Can Analytics help?  Yes, it might take time to recognize trends and apply new learning’s. There are scientists, PHD’s and experts in our world today that can help with that.  How can the rest of us play a role in Analytics? Those of us (risk insurers, risk consultants, risk companies) who see the practical side of things because we are inside the business and familiar with applying traditional solutions to traditional risk issues can recognize patterns quickly if portrayed visually. 

Download PDF copy here

For example, what sticks out for you in the above visuals represented by threats on the left, and impacts on the right? The bowtie center represents a number of scenarios from loss of control, uncontrolled release to exceedance of design. The vertical blocks represent safeguards that range from mechanical, personnel procedures, inspection, personnel training, instrumentation, new technology, inherent design along with external enablers and modifiers.

These visuals can give us a clue that something is up. Something is different. We may not all agree on the interpretation as long as we can agree that closer examination is required and perhaps even urgent.

The bowtie represents a way to visualize something wrong, out of place or just normal. The important thing here is that it is recognizable by a non-expert within a few minutes versus lost in the daily grind or after an unsafe day. Visualizing this on an Excel version of a PHA is virtually impossible with 72 pages of data on one screen. There is no way for the two members of the PHA team to remember and understand this today let alone 5 years from today.

What can be distilled if we have more than one page of data and how quick can we assess what is critical? Above is a single page of data taken from a common PHA tool.

It is estimated that a simple bowtie represents 72 equivalent pages of PHA information.

It is estimated that a simple real time process flow diagram can have 504 pages of PHA information. Finally it is estimated that one Profile page of analytics represents 100,000 pages of PHA information.



Eighteen months ago we began the Risk Alive project and started challenging the “checkbox” exercises that have become the norm for PHAs, HAZOPs, LOPAs, SIL studies. We now understand that the data in the “checkbox” exercises really represents truths of hazardous scenarios and processes from field engineering, operations and designers. It is now understood that when the “checkbox data” is shared, integrated and analyzed the resulting clarity can be powerful, insightful, efficient and safer.

By 2008 we had already learned and put into practice the art of making PHA’s come alive using animated bowtie’s that changed in size and color in real time wrt the risk profile. Today, eight years later we are finally realizing it is the “heart” of the PHA that is really important. The heart of the PHA can be made up of the bowties representing all the hazardous events. Converting this data into analytics and examining the trends and relationships is where the gold is hidden.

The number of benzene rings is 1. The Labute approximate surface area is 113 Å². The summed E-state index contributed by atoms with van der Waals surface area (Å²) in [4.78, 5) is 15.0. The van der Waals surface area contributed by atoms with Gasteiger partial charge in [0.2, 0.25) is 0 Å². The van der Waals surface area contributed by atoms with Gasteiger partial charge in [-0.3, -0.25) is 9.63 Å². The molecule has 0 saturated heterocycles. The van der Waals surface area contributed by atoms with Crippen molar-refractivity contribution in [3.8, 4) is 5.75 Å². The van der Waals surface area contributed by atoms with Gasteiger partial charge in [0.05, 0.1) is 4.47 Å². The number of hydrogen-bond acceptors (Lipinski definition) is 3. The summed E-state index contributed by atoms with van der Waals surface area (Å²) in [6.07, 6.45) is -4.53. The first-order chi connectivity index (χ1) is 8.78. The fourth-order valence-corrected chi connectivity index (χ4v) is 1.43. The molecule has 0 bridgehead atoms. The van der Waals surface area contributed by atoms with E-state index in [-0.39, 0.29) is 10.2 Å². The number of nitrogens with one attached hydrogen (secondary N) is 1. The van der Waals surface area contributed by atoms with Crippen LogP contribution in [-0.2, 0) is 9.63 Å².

The work process for a PHA involves accurate information about the plant and its systems. An approved procedure and risk tools are used and PHA team members familiar with the process, and the hazards of the chemicals, and the practices of operations & maintenance. The study includes personnel such as rotating equipment specialists, HSE technical personal, process engineers, operations, instrumentation engineers and leadership. The idea is to identify the hazards and the potential for harm to people, environment, reputation and assets. Then the team makes recommendations to resolve unmitigated risk. The unfortunate part is about solely making recommendations, and  soon Recommendations becomes the sole purpose of the PHA. So by the end how you got to making a recommendation or how not making a recommendation becomes unimportant. The measure of success is often about completing the PHA early with as few recommendations as possible.

However what we learned when we converted the PHA data into analytics is that these learnings become powerful tools to predict unsafe days.

Going Forward

There are virtually hundreds of risk assessments conducted every day around the globe. This translates into thousands of recommendations developed from these risk assessments. Everyday new recommendations join the ranks of recommendations that have not been complete from past risk assessments. The resultant here is that every day the total industry risk continues to climb.

This fact is difficult to argue with in North America and it is imperative that a deeper understanding of this issue be brought to the forefront now.   It is our responsibility to make it easier for young professionals who are replacing ourselves to garnish this knowledge and continue to make the world a safer place without us. So what can we do for the young Gen X, Y and Z to help them benefit from our learnings and not force them to learn from trial and error?